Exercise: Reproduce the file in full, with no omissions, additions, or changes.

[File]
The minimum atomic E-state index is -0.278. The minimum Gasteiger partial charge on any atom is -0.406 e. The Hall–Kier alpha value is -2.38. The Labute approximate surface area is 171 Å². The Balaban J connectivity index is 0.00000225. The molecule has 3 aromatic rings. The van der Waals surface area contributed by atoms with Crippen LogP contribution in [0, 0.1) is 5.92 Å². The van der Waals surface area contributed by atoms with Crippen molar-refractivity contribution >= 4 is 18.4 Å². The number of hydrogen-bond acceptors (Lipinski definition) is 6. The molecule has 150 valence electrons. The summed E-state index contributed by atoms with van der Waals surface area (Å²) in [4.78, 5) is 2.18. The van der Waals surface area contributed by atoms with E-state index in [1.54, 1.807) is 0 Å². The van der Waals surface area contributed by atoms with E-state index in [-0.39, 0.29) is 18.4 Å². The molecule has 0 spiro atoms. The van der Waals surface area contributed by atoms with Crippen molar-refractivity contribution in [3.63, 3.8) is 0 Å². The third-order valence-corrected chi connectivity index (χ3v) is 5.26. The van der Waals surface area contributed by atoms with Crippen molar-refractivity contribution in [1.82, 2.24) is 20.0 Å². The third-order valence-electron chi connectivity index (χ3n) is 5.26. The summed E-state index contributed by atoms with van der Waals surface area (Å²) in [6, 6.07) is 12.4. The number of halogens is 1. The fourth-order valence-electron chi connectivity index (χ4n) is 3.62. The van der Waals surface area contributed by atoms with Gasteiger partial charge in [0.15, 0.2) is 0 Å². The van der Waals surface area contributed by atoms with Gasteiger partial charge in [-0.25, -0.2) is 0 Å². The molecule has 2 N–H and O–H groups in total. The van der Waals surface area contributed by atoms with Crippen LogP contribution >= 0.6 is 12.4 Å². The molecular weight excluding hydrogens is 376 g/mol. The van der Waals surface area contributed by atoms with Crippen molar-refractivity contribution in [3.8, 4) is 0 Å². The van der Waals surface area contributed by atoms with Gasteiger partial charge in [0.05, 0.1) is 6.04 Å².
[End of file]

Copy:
The minimum atomic E-state index is -0.278. The minimum Gasteiger partial charge on any atom is -0.406 e. The Hall–Kier alpha value is -2.38. The Labute approximate surface area is 171 Å². The Balaban J connectivity index is 0.00000225. The molecule has 3 aromatic rings. The van der Waals surface area contributed by atoms with Crippen LogP contribution in [0, 0.1) is 5.92 Å². The van der Waals surface area contributed by atoms with Crippen molar-refractivity contribution >= 4 is 18.4 Å². The number of hydrogen-bond acceptors (Lipinski definition) is 6. The molecule has 150 valence electrons. The summed E-state index contributed by atoms with van der Waals surface area (Å²) in [4.78, 5) is 2.18. The van der Waals surface area contributed by atoms with E-state index in [1.54, 1.807) is 0 Å². The van der Waals surface area contributed by atoms with E-state index in [-0.39, 0.29) is 18.4 Å². The molecule has 0 spiro atoms. The van der Waals surface area contributed by atoms with Crippen molar-refractivity contribution in [3.63, 3.8) is 0 Å². The third-order valence-corrected chi connectivity index (χ3v) is 5.26. The van der Waals surface area contributed by atoms with Crippen molar-refractivity contribution in [1.82, 2.24) is 20.0 Å². The third-order valence-electron chi connectivity index (χ3n) is 5.26. The summed E-state index contributed by atoms with van der Waals surface area (Å²) in [6, 6.07) is 12.4. The number of halogens is 1. The fourth-order valence-electron chi connectivity index (χ4n) is 3.62. The van der Waals surface area contributed by atoms with Gasteiger partial charge in [0.15, 0.2) is 0 Å². The van der Waals surface area contributed by atoms with Gasteiger partial charge in [-0.25, -0.2) is 0 Å². The molecule has 2 N–H and O–H groups in total. The van der Waals surface area contributed by atoms with Crippen LogP contribution >= 0.6 is 12.4 Å². The molecular weight excluding hydrogens is 376 g/mol. The van der Waals surface area contributed by atoms with Crippen molar-refractivity contribution in [3.8, 4) is 0 Å². The van der Waals surface area contributed by atoms with Gasteiger partial charge in [0.05, 0.1) is 6.04 Å².